Welcome and Expectations: When the mediation conference begins, Ms. Allison welcomes all parties, explains the steps to mediation, and reinforces everyone’s role in the proceedings as well as the expectations of a mutually agreeable settlement.

Issues and Priorities: Ms. Allison works with the various parties to clarify their individual issues and priorities and assure that everyone agrees on the goals for the outcome.

Negotiations: Once the expectations are set, Ms. Allison moves between the parties taking offers and information back and forth, tweaking it, reforming it as needed, and bringing solution options to each party. As options narrow, Ms. Allison helps the parties refine them to create their own, custom-tailored solution.

Written Agreement: The agreement is set down in writing for each party to read and review, ask questions, get clarification, and then sign.

Signed Agreement: Each party receives a copy of the signed settlement agreement. Ms. Allison further assures confidentiality by destroying her records of the agreement.

These are the basic steps of facilitative mediation, the type of mediation that helps individuals create their own solutions with the communication expertise of a 3rd-party neutral.

Mediation can play out differently depending on the topic to mediate:

Video Conference Mediation

Most mediations can be done via video conference as long as the video platform is secure to protect confidentiality. A few examples are:

  • Divorce Mediation does not require face-to-face contact. Parties are in separate rooms (virtual “rooms”, if done on Zoom). Gale Allison moves back and forth carrying information and offers between them. If attorneys are advising, there is a third space for them to work together to advise their clients and do tasks like drafting the final settlement agreement.
  • Business Operations Mediation also does not require face-to-face negotiations. In today’s world most businesspeople are accustomed to carrying on business using technology. Again, if the parties have no interest in seeing one another, they can stay in their “rooms” and Ms. Allison will pop in and out taking offers and options back and forth.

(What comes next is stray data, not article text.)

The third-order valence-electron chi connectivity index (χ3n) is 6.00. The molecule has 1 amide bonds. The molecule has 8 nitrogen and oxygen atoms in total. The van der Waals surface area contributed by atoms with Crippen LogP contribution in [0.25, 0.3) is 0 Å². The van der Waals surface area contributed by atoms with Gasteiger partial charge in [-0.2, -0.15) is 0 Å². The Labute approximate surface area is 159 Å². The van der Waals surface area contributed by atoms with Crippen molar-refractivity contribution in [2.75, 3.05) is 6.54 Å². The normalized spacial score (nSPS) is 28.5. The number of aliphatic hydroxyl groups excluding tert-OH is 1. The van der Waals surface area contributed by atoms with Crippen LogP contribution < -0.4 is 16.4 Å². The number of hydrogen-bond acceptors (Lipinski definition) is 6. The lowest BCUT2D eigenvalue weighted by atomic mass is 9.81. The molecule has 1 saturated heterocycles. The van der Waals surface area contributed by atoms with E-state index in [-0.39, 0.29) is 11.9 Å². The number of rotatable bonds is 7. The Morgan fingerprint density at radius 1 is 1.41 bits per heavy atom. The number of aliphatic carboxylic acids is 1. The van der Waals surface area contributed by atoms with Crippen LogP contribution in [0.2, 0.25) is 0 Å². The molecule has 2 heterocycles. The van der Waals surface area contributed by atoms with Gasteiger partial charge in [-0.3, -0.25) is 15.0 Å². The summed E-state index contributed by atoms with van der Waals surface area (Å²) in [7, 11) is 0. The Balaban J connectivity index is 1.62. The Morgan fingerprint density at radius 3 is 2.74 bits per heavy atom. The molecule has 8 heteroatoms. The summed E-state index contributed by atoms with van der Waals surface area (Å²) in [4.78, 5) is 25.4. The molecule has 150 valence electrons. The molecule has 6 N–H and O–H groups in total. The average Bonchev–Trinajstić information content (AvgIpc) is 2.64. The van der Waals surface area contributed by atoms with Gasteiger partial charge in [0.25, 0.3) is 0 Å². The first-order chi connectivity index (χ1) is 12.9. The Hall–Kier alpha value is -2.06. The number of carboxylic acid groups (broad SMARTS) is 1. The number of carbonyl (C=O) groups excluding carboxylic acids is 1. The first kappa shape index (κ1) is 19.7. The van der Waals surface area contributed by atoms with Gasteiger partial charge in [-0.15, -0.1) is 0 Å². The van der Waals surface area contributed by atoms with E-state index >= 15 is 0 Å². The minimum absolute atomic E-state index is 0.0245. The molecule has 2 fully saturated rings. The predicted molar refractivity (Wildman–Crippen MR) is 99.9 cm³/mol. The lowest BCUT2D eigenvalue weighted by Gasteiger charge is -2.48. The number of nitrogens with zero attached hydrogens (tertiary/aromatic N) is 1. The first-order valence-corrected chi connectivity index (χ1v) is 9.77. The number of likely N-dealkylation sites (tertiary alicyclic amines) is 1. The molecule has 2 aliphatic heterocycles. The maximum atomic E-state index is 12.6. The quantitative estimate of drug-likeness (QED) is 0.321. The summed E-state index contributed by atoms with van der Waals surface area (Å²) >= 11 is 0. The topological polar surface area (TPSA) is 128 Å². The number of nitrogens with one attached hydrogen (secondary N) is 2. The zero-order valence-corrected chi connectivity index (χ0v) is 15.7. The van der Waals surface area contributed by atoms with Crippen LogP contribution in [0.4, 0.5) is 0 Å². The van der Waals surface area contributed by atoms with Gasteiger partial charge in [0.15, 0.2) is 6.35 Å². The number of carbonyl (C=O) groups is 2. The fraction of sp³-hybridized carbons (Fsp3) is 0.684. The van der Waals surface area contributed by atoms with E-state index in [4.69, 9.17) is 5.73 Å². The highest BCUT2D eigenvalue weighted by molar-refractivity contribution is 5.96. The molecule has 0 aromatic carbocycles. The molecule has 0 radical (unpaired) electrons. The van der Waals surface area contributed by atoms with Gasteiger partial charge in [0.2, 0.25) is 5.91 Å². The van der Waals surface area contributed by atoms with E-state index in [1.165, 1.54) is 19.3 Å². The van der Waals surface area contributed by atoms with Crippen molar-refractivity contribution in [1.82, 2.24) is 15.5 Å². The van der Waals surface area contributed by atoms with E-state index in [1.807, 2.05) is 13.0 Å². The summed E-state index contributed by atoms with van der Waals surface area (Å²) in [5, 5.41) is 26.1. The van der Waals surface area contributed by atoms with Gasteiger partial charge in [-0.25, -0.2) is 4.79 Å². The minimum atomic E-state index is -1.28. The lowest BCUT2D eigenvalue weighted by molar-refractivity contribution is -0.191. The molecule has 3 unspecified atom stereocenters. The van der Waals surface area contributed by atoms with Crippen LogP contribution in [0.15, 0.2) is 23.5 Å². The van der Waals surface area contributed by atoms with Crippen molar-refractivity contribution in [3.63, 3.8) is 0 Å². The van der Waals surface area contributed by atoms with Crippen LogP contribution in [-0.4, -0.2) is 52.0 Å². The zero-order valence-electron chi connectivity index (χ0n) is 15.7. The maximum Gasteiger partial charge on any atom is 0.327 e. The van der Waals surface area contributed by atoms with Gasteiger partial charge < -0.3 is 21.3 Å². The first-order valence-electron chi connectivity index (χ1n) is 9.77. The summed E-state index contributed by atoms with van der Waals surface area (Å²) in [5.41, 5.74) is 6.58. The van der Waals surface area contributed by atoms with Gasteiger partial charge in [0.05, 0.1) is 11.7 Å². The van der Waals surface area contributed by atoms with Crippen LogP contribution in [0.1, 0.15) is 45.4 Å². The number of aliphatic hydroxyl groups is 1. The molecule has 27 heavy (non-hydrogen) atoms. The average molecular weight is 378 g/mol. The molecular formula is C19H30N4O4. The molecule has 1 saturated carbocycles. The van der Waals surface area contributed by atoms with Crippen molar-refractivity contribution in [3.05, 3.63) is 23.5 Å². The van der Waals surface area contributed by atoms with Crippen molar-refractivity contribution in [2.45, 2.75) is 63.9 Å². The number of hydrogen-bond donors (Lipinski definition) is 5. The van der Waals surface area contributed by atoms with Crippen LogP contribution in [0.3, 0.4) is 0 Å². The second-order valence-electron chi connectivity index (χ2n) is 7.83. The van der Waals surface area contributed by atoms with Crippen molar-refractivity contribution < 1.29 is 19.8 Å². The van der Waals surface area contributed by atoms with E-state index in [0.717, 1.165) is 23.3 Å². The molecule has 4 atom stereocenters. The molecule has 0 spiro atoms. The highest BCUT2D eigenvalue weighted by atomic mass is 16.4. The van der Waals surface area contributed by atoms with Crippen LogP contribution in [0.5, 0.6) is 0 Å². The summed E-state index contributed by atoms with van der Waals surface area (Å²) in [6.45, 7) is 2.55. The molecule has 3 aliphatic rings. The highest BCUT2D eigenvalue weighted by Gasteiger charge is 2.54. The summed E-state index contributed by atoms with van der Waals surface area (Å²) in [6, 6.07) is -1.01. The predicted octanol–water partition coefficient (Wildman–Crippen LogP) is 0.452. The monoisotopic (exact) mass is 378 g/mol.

• Wills, Trusts, and Inheritance Mediations are quite suitable for video conferencing. It avoids family drama, keeps everything confidential and assures that people do not have to face each other in these emotional and stressful situations.
  • Transactional Mediations focus on an exchange of money for goods or services; particularly whether one party or the other found the exchange valuable. This does not require getting together in person.
  • Business Succession Mediation means disputes are over who inherits, has a buy/sell, or shares in how a business passes from one generation to the next. Like with Wills and Trusts Mediation, sometimes it is better when the parties are not in close proximity to one another.

In Person Mediation

  • Elder and Adult Care Mediation requires all parties including the caregiver(s) and the recipient(s) of care to be in the same physical place. Disputing parties may indeed have to face one another in order to assure the participation and the health and safety of the elderly person or adult with disabilities. This can be draining on people with certain conditions, and may require multiple days to complete the settlement agreement.
  • Estate Planning Mediation often requires face-to-face mediation, due to the personal impact on the lives of the people involved in the dispute and often, the frailty of one of more parties.

Choose any or all answers that suit your needs:

  1. Just plain Know-How: Gale Allison has a national certification to mediate litigated cases (lawsuits) from the prestigious, Pepperdine University, Straus Institute for Dispute Resolution. She is also certified by Pepperdine in the mediation of Elder Care issues, and has been certified by The Mediation Institute to mediate Family and Divorce cases. In addition, she has four decades of ongoing education, knowledge, wisdom and experience in handling matters of business as a founder, owner, and partner. As an attorney, she practiced strictly in the areas of probate, estate and trust administration, estate-related taxes, estate and business succession planning, and estate litigation or dispute mediation.
  2. Client Service Mission: Ms. Allison’s goal is Let’s Make Peace, and she means a real peace, not the false peace where everyone bites their tongues and seethes inside. Her every effort is to have disputants be heard and their positions and ideas considered. She is skilled in helping people communicate to find their mutual interests. She wants you to rest assured that your dispute will be handled with the highest quality regard for professionalism, confidentiality, accuracy, thoroughness, efficiency, and cost-effectiveness.